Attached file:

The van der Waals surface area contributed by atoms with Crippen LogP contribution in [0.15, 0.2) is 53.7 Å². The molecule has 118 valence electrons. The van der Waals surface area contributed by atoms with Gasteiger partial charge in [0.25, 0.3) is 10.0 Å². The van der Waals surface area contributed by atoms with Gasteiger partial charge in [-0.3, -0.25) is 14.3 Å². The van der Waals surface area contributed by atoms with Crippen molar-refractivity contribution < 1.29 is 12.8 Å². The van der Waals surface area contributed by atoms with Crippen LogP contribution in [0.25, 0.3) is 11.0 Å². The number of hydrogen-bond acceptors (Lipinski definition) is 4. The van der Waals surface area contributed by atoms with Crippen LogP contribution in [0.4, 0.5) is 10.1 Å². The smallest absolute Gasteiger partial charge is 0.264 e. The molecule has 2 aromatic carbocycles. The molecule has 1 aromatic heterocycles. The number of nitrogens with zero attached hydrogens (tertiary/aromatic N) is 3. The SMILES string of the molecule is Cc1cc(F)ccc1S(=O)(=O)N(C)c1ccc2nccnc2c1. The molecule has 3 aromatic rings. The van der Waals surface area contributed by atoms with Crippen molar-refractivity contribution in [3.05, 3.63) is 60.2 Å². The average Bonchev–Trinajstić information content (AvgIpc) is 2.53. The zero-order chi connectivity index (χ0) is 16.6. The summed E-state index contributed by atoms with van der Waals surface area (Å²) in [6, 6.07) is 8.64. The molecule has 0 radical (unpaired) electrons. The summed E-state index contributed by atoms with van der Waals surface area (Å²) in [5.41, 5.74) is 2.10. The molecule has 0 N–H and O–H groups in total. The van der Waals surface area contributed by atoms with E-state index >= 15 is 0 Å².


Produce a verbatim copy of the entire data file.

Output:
The van der Waals surface area contributed by atoms with Crippen LogP contribution in [0.15, 0.2) is 53.7 Å². The molecule has 118 valence electrons. The van der Waals surface area contributed by atoms with Gasteiger partial charge in [0.25, 0.3) is 10.0 Å². The van der Waals surface area contributed by atoms with Gasteiger partial charge in [-0.3, -0.25) is 14.3 Å². The van der Waals surface area contributed by atoms with Crippen molar-refractivity contribution < 1.29 is 12.8 Å². The van der Waals surface area contributed by atoms with Crippen LogP contribution in [0.25, 0.3) is 11.0 Å². The number of hydrogen-bond acceptors (Lipinski definition) is 4. The van der Waals surface area contributed by atoms with Crippen LogP contribution in [0.4, 0.5) is 10.1 Å². The smallest absolute Gasteiger partial charge is 0.264 e. The molecule has 2 aromatic carbocycles. The molecule has 1 aromatic heterocycles. The number of nitrogens with zero attached hydrogens (tertiary/aromatic N) is 3. The SMILES string of the molecule is Cc1cc(F)ccc1S(=O)(=O)N(C)c1ccc2nccnc2c1. The molecule has 3 aromatic rings. The van der Waals surface area contributed by atoms with Crippen molar-refractivity contribution in [3.05, 3.63) is 60.2 Å². The average Bonchev–Trinajstić information content (AvgIpc) is 2.53. The zero-order chi connectivity index (χ0) is 16.6. The summed E-state index contributed by atoms with van der Waals surface area (Å²) in [6, 6.07) is 8.64. The molecule has 0 radical (unpaired) electrons. The summed E-state index contributed by atoms with van der Waals surface area (Å²) in [5.41, 5.74) is 2.10. The molecule has 0 N–H and O–H groups in total. The van der Waals surface area contributed by atoms with E-state index >= 15 is 0 Å².